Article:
When in China, don't leave your laptop alone

If you travel to China or Russia, assume government or industry spooks will steal your data and install spyware. Here's how to thwart them.

By Bob Violino, InfoWorld |  Security

When he woke up, the OS and radio stack version had been changed, says Glenn Schoonover, senior director of security solutions at KoolSpan and former chief of network security at the Pentagon. "The operating systems was updated over the air without the consent of the phone owner," he says.

The customer suspects it was done by the Chinese government, which controls the telecommunications service in China, Schoonover says. "With the right software they could turn on the microphone without alerting him, thus enabling them to listen to any of his conversations, not just phone calls," Schoonover says -- or even remotely control his device to monitor emails, read stored files, and so on.

Even devices with a reputation for having strong security, such as Research in Motion's BlackBerry, need to be carefully guarded. For example, the last time security technology company Cylance had an executive travel overseas, he wiped his BlackBerry and used the cleaned smartphone for phone calls only, says Stuart McClure, Cylance's CEO.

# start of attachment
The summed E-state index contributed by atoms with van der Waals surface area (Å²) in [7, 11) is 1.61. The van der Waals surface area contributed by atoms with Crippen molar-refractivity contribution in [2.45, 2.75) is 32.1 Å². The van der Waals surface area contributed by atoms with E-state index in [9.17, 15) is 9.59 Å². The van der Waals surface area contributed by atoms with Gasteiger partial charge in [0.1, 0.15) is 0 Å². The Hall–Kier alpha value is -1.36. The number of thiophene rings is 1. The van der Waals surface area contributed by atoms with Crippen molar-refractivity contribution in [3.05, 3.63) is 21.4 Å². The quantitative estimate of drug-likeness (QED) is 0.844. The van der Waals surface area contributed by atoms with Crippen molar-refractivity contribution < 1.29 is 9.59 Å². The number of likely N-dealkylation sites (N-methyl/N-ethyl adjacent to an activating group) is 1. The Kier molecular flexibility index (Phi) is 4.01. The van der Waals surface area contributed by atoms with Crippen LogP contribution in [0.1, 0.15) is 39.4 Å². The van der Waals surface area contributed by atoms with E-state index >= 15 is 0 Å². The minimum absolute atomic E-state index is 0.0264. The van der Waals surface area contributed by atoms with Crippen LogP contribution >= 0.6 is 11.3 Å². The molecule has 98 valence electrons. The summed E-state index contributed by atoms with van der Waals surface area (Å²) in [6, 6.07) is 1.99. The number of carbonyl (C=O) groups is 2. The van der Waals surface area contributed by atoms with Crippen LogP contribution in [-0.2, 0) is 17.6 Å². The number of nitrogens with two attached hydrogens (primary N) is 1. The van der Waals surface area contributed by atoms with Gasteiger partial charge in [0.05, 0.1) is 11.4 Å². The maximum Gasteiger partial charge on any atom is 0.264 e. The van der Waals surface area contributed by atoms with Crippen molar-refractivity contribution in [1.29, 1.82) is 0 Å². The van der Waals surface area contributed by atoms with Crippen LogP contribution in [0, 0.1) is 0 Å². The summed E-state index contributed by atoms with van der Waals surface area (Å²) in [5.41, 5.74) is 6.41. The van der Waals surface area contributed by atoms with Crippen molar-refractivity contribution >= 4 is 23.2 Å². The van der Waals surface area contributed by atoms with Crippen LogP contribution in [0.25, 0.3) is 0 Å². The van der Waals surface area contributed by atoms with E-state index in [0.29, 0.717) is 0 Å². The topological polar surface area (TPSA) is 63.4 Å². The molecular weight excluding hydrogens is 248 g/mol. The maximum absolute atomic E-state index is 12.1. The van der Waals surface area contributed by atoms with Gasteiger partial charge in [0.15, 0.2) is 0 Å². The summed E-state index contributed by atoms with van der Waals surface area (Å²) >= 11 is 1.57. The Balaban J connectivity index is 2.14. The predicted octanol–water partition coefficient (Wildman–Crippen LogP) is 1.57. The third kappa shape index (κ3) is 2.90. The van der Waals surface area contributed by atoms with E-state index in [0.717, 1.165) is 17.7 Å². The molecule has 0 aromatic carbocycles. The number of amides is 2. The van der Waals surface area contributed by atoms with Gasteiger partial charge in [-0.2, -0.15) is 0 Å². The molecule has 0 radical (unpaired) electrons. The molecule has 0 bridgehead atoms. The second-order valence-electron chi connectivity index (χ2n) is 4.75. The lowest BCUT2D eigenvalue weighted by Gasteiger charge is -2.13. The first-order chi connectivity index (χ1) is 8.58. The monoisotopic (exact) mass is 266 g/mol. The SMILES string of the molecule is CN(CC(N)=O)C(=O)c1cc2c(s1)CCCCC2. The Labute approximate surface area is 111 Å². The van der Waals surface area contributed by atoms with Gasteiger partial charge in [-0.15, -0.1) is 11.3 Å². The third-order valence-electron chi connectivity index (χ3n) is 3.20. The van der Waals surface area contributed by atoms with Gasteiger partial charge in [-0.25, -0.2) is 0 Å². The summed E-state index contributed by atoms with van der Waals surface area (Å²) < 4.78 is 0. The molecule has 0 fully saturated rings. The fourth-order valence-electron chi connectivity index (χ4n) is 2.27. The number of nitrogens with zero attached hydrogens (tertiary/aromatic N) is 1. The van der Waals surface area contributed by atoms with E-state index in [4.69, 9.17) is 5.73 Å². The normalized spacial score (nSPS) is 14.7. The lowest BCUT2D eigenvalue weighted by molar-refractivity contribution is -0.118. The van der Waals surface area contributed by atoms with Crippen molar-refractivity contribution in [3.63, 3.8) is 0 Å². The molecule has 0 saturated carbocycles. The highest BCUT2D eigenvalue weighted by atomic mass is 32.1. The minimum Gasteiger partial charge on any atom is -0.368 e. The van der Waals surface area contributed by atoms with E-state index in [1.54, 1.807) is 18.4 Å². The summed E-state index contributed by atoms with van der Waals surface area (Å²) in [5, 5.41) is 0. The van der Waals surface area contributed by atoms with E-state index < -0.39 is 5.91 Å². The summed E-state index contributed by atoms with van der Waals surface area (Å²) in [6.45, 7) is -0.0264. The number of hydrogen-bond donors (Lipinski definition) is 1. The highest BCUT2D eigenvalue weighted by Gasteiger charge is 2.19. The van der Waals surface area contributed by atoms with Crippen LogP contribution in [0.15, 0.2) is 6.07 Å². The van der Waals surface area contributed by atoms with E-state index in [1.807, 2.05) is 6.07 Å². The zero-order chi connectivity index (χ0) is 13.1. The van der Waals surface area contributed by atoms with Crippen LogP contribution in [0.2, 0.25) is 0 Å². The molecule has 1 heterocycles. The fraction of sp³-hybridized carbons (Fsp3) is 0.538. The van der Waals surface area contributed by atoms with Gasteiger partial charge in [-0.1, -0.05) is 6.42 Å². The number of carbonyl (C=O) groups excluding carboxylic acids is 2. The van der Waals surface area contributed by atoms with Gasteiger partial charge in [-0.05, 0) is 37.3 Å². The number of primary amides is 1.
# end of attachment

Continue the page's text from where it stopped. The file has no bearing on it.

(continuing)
When the executive returned home, the BlackBerry did not properly boot up, so the company had to do a full firmware refresh, McClure says. "We are still working on the forensics image to determine root cause, but it is clear that something happened to the firmware image, which can only be done with an invisible update from RIM -- which is not likely -- or an attack," he says.

4. Apply encryption generously. If your laptop or mobile device has personally identifiable information or external access to personal and corporate systems, it's imperative that the devices be totally encrypted, says Prescient Solutions' Irvine.

Vendors such as Microsoft, Check Point, and Symantec have products to totally encrypt data on hard drives and portable storage devices, Irvine says. Apple includes such full-disk encryption in its OS X, though you may want to use a defense-grade product instead.

On mobile devices, Apple's iOS is encrypted by default, and that encryption can't be turned off. But it's not defense-grade encryption, so state-sponsored cyber thieves can get around it. That's also true of Android's encryption, which must be enabled by the user. The new Windows Phone 8 also includes device encryption, which is on by default as in iOS. All three mobile OSes use SSL encryption for data sent over the Internet; Apple provides S/MIME encryption for email as well.


Originally published on InfoWorld |  Click here to read the original story.
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